Tuesday, November 6, 2012

Lake Petocka - Nov. 1-4, 2012

Lake Petocka was stocked with 1500 Rainbow Trout on Thursday at Noon.  I took Thursday and Friday off work to fish it.

Thursday morning I fly fished a local public pond to waste some time before heading to Bondurant (Lake Petocka).  Using a chartreuse micro jig,  I landed 100 small fish...81 Crappies, 15 Bluegills and 4 Green Sunfish.  Not bad for two hours of fishing!

At Lake Petocka, fishing was tough after the stocking.  Most folks left fishless.  Maybe one or two caught their 5-fish limit.  I did better than most, and caught 5 trout and 1 chunky Largemouth Bass, but it took me all of 2 hours to accomplish that.  I also fished my way around nearly the entire lake.  I didn't keep any.

On Friday, I fly fished Petocka for 6 hours.  I fished one corner of the lake for awhile.  Caught 10 Trout there, before my friend Dale G. called and said he'd been there awhile longer and had caught 18 fish where he was.  He told me to come down and fish with him, if the action slowed where I was.  It did slow.  I caught one more trout before heading over to his corner of the lake. I saw a few small pods of fish working quidkly along the top of a drop-off, and landed 2 trout from those groups.  Then the action died at that spot.  I saw some more fish further down the shoreline, so I started following where I could see fish.  I caught quite a few more fish, at least one from almost every small group that came down along the shoreline.  Dale came down and fished by me.  The action slowed.  I headed back to the corner of the pond where I had started the morning.  There were fish there...quite a few!  I was catching fish on nearly every cast for awhile, and Dale came over to see what was up.  We both caught fish here.

For the day, there were lulls in the action, but overall it was fairly steady.  I used a variety of fly patterns.  White was a very effective color this day.  I ended up catching and releasing 64 Rainbow Trout.  Some were caught by casting straight out with beadhead White Woolly Buggers.  Others were caught on Blue Thunder Streamers worked along the top of a drop-off when small groups of 3 or 4 trout would come along the bank.  And others were caught on unweighted white Woolly Buggers cast really shallow along the shoreline when small pods would come in and search for food within 4-5' of shore.  And still others were caught on a gold Springbrook Wunder microjig suspended about 10"-12"under an indicator in a small pocket of water with 2-5' depth.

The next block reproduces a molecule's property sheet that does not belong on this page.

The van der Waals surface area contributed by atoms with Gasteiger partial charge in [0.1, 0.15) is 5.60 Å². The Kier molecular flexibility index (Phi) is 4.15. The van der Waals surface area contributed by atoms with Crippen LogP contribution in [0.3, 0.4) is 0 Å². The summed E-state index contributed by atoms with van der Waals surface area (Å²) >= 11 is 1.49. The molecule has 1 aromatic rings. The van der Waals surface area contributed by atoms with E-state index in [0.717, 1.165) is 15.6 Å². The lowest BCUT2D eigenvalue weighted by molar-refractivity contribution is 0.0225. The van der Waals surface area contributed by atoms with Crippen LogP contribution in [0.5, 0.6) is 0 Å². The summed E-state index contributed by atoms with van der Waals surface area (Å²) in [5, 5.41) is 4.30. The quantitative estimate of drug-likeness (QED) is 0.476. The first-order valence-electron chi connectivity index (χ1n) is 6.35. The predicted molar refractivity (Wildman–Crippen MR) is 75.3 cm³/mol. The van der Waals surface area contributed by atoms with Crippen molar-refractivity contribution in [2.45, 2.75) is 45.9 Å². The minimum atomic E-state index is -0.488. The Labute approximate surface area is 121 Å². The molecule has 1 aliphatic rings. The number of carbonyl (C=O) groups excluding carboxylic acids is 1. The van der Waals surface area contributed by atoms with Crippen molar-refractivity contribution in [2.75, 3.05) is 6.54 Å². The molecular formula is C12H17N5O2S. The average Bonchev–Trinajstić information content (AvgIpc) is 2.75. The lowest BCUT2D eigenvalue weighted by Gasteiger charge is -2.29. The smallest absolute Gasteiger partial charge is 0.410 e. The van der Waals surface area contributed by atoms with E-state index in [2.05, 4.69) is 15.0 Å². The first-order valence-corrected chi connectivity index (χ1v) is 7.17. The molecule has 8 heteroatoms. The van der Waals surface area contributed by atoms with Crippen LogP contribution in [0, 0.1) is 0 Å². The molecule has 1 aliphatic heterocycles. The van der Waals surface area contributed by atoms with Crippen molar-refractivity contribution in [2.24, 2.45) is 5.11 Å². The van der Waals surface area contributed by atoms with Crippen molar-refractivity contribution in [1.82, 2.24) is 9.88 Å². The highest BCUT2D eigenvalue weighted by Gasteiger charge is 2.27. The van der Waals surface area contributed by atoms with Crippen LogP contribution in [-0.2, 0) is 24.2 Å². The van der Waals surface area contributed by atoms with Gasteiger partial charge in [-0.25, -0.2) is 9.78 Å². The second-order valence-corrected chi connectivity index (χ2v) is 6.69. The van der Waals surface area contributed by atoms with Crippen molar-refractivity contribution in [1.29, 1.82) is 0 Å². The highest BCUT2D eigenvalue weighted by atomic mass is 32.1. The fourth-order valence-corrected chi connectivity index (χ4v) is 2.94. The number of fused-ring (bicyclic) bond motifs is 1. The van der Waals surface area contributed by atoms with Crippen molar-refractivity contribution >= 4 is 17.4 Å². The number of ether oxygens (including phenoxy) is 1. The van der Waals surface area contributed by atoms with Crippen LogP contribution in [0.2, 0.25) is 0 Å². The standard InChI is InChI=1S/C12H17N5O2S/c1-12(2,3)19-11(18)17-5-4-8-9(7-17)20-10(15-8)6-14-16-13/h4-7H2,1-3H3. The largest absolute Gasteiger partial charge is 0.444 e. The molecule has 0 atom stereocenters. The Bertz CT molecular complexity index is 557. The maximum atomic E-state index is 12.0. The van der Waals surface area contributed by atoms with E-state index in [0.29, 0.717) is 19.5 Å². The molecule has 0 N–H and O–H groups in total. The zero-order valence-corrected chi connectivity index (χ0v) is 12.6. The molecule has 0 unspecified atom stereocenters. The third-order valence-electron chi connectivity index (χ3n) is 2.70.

This one hit an unweighted white Woolly Bugger.

This one hit a glass beadhead dubbed-body softhackle.

This one hit a Blue Thunder streamer.

Hard to see...but a number of fish had sort of rosy-pink bellies.  I assume this might be the coloration of a spawning male Rainbow Trout?...since most of the fish with such bellies were dripping milt.

This was Trout #60 of the day!

Dale G. And I fished together much of the time.  He even supplied some buffalo meat sticks to help re-energize us after noon.  They were tasty, thanks Dale!

I finally left when a very rude Dad used his 3 year old son as an excuse to cast into the small area we were fishing.  Really irked me.  Don't misunderstand, I thought it was great the guy brought his son out to try for trout.  But fishing really close to other guys and then casting the son's rod (with a huge bobber on it) over in front of those other guys into the area they had clearly been fishing for some time, and then moving himself between the son's rod and the closest guy and start casting dead-center where the established angler had been casting and catching fish.  Dale was that guy first...and he left without complaining.  So then the Dad picked up his gear and moved over by me and repeated the same situation.  Each time he would cast his son's giant bobber over in front of me, I'd turn and look right at the dad.  He wouldn't make eye contact with me at all.  But it was ridiculous and obvious what he was doing, and it was outrageously and sickeningly rude.  What a horrible example he was setting for his young son!  I just reeled in and left as well, and saw the  dad then move into my position and start casting over by the guys that had come down to fish on my other side, but were not crowding me.  Unreal.  I'm still pissed.  The Dad finally hooked a trout, and handed the rod to his son to reel in.  THAT was a good move, and I admired him for that.  But with a lake full of fish and tons of vacant shoreline to choose from, to crowd out people who are catching fish is still unacceptable.